America's Sunbelt, which has long challenged the frost belt for jobs, funds, and popularity, has thrown down yet another gauntlet.
Site for the duel: Paris. Cost of the challenge: $3 million and rising. Prize: the right to host the 1992 World's Fair, which could give the city that wins it a $6 billion boost.
Chicago, the frost-belt contender, thought it had the fair in its pocket. After several years' work, the Chicago World's Fair 1992 Corporation submitted its application to the US Department of Commerce in August 1981. The application was approved and forwarded to the Paris-based Bureau of International Expositions (BIE), whose members are the 35 largest nations. Next December, the BIE is to choose between Chicago and Seville, Spain.
Or so Chicago thought. But enter Miami, the Sunbelt contender. Barely a year ago, Miamians decided that a fair designed to celebrate the 500th anniversary of Columbus's voyage to the New World ought to be held in a seaside city with a heavily Hispanic population. By Sept. 1, they had forwarded their counterproposal to the Department of Commerce - all 1,200 pages of it. President Reagan now must choose which city is to represent the US before the BIE in December.
On the face of it, the duel may seem no more than a typical competition between any two cities vying for a single piece of trade. Underneath, however, it has all the marks of a North-South battle of styles.
George Burke, vice-president of Chicago's Fair Corporation, invokes experience. Chicago, after all, hosted the 400th anniversary of Columbus's voyage - the 1893 World's Fair. And its chosen site - 600 downtown acres on the shore of Lake Michigan - will use some land left over from the 1933 World's Fair.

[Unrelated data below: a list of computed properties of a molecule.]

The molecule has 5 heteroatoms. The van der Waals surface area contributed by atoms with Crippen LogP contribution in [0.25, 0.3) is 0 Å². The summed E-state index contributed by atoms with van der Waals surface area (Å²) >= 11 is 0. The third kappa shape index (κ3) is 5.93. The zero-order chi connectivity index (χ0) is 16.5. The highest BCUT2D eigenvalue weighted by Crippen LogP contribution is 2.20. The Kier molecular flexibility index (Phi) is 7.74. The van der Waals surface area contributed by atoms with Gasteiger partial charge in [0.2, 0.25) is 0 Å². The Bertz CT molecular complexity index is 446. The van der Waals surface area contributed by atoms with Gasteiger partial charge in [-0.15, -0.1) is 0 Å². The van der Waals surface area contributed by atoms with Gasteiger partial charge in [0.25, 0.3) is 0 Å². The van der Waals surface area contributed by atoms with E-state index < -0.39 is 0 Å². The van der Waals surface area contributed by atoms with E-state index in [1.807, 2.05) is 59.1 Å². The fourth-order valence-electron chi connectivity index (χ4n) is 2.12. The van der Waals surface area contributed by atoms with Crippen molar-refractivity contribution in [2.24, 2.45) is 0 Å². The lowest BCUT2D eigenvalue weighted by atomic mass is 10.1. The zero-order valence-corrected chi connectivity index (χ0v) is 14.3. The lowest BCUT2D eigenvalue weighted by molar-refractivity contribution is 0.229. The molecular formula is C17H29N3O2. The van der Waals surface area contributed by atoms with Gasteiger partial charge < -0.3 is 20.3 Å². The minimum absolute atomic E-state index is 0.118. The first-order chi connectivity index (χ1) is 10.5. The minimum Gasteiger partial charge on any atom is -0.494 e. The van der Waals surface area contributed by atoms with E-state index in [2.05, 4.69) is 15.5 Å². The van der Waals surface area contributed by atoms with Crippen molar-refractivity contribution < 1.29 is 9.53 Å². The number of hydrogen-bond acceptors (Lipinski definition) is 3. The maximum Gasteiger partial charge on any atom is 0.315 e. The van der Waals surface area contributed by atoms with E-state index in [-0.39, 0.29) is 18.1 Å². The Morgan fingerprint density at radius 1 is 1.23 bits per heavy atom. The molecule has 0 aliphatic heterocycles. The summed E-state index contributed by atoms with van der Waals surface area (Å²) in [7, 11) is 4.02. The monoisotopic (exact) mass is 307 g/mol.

He also notes that Chicago, which he says leads the nation in export trade, is an established center of international (especially European) attention. The theme of the proposed fair, Mr. Burke adds, is ''The Age of Discovery,'' which has many facets. ''Christopher Columbus is one, but only a small part of it,'' he says.
Randy Coleman, president of the 1992 Florida Columbus exposition, disagrees. The Miami theme, he points out, is ''Discovery of the Americas.'' He stresses Columbus's Spanish origin, Miami's Hispanic population of more than 700,000, and its proximity to the Caribbean and Latin American countries. Noting that Miami is served by more airlines than any other city in the world, Mr. Coleman observes that ''we're really the bridge'' between the Americas.
In another distinction of styles, Burke faults Miami for what he calls ''a ludicrous expenditure of public funds'' for the fair application. Miami has so far spent about $1 million - $350,000 of which came from public coffers. ''We wouldn't dream of using taxpayers' funds at this point,'' says the Chicago official. Chicago's application ''cost'' about $2 million. Only $400,000, however, was in cash - and that was raised from private donors. The rest came as in-kind assistance volunteered by local corporations. Burke says that ''world's fairs in the US are basically self-supporting.''
Then, too, there is the question of weather. ''Chicago in October? No way!'' one Miami official was quoted as telling a local audience. The fair, running all summer, naturally will climax on Oct. 12, 1992 - the anniversary of Columbus's landfall in America. By then, Floridians may find Chicago chilly.
But Miami in the dead of summer? ''It's never been 100 degrees in Miami,'' insists Coleman. He admits that ''the humidity gets a little bad in the summer, '' but he speaks of cooling sea breezes and of plans for plenty of shade from fast-growing, semitropical trees.
Even the sites, both of which border on the water, pose a sharp contrast. Chicago would plunk its fair right into its muscular downtown area - and even build a second 180-acre island to match one built for the 1933 fair. Miami has selected a 374-acre site on Virginia Key - a small unpopulated island south of Miami connected by causeways from the mainland to Key Biscayne - which offers distant views of the Miami skyline and would be serviced by special ferries.
But on one point both sides agree. Fairs create much-needed jobs, ranging from construction work to what Burke describes as ''selling funny hats and sweeping up after the elephants.''